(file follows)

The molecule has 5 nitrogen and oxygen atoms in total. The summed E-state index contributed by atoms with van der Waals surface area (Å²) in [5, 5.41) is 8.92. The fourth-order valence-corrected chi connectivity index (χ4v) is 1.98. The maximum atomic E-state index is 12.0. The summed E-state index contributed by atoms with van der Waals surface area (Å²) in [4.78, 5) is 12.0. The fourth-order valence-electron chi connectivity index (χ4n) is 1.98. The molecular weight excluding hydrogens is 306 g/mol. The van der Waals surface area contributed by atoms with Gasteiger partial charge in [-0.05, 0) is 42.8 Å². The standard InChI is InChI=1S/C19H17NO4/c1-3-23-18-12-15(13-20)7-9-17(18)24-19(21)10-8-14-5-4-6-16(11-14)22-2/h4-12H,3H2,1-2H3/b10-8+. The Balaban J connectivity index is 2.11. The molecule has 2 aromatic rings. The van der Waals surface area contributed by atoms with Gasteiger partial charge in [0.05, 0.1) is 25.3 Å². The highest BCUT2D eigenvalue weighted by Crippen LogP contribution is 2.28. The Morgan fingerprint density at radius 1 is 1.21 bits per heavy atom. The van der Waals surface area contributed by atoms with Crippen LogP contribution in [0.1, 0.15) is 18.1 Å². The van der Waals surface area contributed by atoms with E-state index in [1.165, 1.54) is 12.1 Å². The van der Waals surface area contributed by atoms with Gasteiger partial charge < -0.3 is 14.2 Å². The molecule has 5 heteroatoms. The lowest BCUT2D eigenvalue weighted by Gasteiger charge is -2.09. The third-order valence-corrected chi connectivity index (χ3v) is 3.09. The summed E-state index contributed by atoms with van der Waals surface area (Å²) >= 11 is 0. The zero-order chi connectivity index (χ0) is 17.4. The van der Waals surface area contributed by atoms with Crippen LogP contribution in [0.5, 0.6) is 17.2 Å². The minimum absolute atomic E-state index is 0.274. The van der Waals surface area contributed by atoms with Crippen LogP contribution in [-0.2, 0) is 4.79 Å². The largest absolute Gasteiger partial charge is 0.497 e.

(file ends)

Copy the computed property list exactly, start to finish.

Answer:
The molecule has 5 nitrogen and oxygen atoms in total. The summed E-state index contributed by atoms with van der Waals surface area (Å²) in [5, 5.41) is 8.92. The fourth-order valence-corrected chi connectivity index (χ4v) is 1.98. The maximum atomic E-state index is 12.0. The summed E-state index contributed by atoms with van der Waals surface area (Å²) in [4.78, 5) is 12.0. The fourth-order valence-electron chi connectivity index (χ4n) is 1.98. The molecular weight excluding hydrogens is 306 g/mol. The van der Waals surface area contributed by atoms with Gasteiger partial charge in [-0.05, 0) is 42.8 Å². The standard InChI is InChI=1S/C19H17NO4/c1-3-23-18-12-15(13-20)7-9-17(18)24-19(21)10-8-14-5-4-6-16(11-14)22-2/h4-12H,3H2,1-2H3/b10-8+. The Balaban J connectivity index is 2.11. The molecule has 2 aromatic rings. The van der Waals surface area contributed by atoms with Gasteiger partial charge in [0.05, 0.1) is 25.3 Å². The highest BCUT2D eigenvalue weighted by Crippen LogP contribution is 2.28. The Morgan fingerprint density at radius 1 is 1.21 bits per heavy atom. The van der Waals surface area contributed by atoms with Crippen LogP contribution in [0.1, 0.15) is 18.1 Å². The van der Waals surface area contributed by atoms with E-state index in [1.165, 1.54) is 12.1 Å². The van der Waals surface area contributed by atoms with Gasteiger partial charge < -0.3 is 14.2 Å². The molecule has 5 heteroatoms. The lowest BCUT2D eigenvalue weighted by Gasteiger charge is -2.09. The third-order valence-corrected chi connectivity index (χ3v) is 3.09. The summed E-state index contributed by atoms with van der Waals surface area (Å²) >= 11 is 0. The zero-order chi connectivity index (χ0) is 17.4. The van der Waals surface area contributed by atoms with Crippen LogP contribution in [0.5, 0.6) is 17.2 Å². The minimum absolute atomic E-state index is 0.274. The van der Waals surface area contributed by atoms with Crippen LogP contribution in [-0.2, 0) is 4.79 Å². The largest absolute Gasteiger partial charge is 0.497 e.